Higgs the cat is enjoying a catnip cigar in celebration the 2013 Nobel Prize just awarded to Peter Higgs and Francois Englert for the theory that predicted the recently-discovered Higgs Boson, which is Higgs' namesake particle.

Where did this Higgs Boson notion come from and why did Higgs, Engler and a handful of other physicists bother to come up with their theory? There was, at the root of it, a big puzzle. The best description I've found of the problem comes from a recent Smithsonian Magazine story by physicist Brian Greene:

Nearly a half-century ago, Peter Higgs and a handful of other physicists were trying to understand the origin of a basic physical feature: mass. You can think of mass as an object's heft or, a little more precisely, as the resistance it offers to having its motion changed. Push on a freight train (or a feather) to increase its speed, and the resistance you feel reflects its mass. At a microscopic level, the freight train's mass comes from its constituent molecules and atoms, which are themselves built from fundamental particles, electrons and quarks. But where do the masses of these and other fundamental particles come from?

When physicists in the 1960s modeled the behavior of these particles using equations rooted in quantum physics, they encountered a puzzle. If they imagined that the particles were all massless, then each term in the equations clicked into a perfectly symmetric pattern, like the tips of a perfect snowflake. And this symmetry was not just mathematically elegant. It explained patterns evident in the experimental data.
But—and here's the puzzle—physicists knew that the particles did have mass, and when they modified the equations to account for this fact, the mathematical harmony was spoiled. The equations became complex and unwieldy and, worse still, inconsistent.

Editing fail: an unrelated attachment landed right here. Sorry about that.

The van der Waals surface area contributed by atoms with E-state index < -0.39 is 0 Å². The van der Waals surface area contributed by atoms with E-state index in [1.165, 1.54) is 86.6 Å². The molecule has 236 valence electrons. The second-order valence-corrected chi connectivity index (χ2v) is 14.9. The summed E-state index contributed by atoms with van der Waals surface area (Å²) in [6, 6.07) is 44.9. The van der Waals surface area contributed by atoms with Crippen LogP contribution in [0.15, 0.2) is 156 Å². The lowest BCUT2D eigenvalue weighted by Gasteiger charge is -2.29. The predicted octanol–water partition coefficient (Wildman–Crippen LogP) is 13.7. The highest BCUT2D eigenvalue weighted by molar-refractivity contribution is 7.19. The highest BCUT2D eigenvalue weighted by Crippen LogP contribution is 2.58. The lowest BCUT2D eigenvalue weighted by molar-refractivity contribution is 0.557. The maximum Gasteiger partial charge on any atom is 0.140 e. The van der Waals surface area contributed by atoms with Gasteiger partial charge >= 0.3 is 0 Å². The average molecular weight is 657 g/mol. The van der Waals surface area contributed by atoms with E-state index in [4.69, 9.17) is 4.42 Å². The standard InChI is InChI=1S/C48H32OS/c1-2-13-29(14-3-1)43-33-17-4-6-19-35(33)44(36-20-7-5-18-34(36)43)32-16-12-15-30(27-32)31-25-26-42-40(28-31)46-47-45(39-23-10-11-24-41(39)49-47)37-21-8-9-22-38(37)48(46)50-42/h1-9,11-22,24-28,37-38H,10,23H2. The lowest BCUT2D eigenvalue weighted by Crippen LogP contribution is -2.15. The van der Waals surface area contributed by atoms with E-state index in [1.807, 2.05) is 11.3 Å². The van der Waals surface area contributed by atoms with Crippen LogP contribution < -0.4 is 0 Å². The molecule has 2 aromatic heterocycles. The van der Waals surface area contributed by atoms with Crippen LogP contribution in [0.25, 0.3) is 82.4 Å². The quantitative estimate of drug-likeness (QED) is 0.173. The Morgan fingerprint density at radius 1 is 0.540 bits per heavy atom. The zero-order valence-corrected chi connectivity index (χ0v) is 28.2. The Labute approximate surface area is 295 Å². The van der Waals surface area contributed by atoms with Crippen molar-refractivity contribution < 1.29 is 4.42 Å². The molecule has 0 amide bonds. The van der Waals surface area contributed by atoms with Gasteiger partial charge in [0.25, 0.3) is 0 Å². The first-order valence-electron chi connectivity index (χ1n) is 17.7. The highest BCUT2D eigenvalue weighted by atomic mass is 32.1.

You can read the rest here.

The theory was testable. It predicted that by concentrating enough energy, physicists could observe the fleeting emergence of a particle with specific properties. That was the Higgs Boson – bosons being a whole category of particles. The discovery of the Higgs was announced July 4, 2012. It was a big deal here in the Philadelphia region, since big groups of physicists from Penn and Rutgers contributed to the discovery.

Back then, Higgs the cat wrote about it for Philly.com. You can read it here, or skip to my favorite part, where Higgs consults physicist Victor Stenger about what the Higgs Boson might or might not have to do with God. I'm FF, posing the questions:


FF:Wasn't it awfully nice of the universe to give us a Higgs field so that we could have planets and other useful forms of matter?

Higgs: Essential as the Higgs field appears to be, we really don't know if our set of particles and fields represent the only recipe for a livable universe, said Victor Stenger, a physicist and author of a number of books including The Fallacy of Fine Tuning. Fine tuning is the notion that the constants of nature are tuned just right to make the universe nice for us, as if the hand of God were writing the parameters of physics.
Stenger said his calculations show there's some leeway in the constants of nature – they don't have to be exactly what they are. The appearance of design in physics is as much an illusion as it is in the biological world, Stenger said.


Rutgers' Strassler compares our situation to earlier generations trying to understand whether the distances between the solar system's planets and the sun were set by some kind of overarching law that made it impossible for them to be otherwise. Now we know there are millions of other solar systems, and ours is one of umpteen possibilities.


Physicists, he said, don't know whether some deeper and more elegant idea will explain the properties of the 17 known particles and various forces and fields or whether we got some of our particular physical parameters by accident.


Science is by and large open to the notion that there could exist different universes, or regions of the universe with different physical constants and laws, with ours just one of many possibilities. Stenger sees this as more reasonable than the assumption that our visible corner of the universe is all there is.
He's currently working on a book that will trace the thread of atomist thought from ancient Greece to the Large Hadron Collider and the opposition the idea has faced. Enemies of atomism worried that Democritus' view of everything as atoms and void left no place for supreme beings to exist above and beyond matter and physical law. And some people feel the need for supreme beings to give life purpose.
But an atomist world doesn't have to be meaningless, said Stenger. "We're free to find our own purpose."

Thanks for letting me express my thoughts. Higgs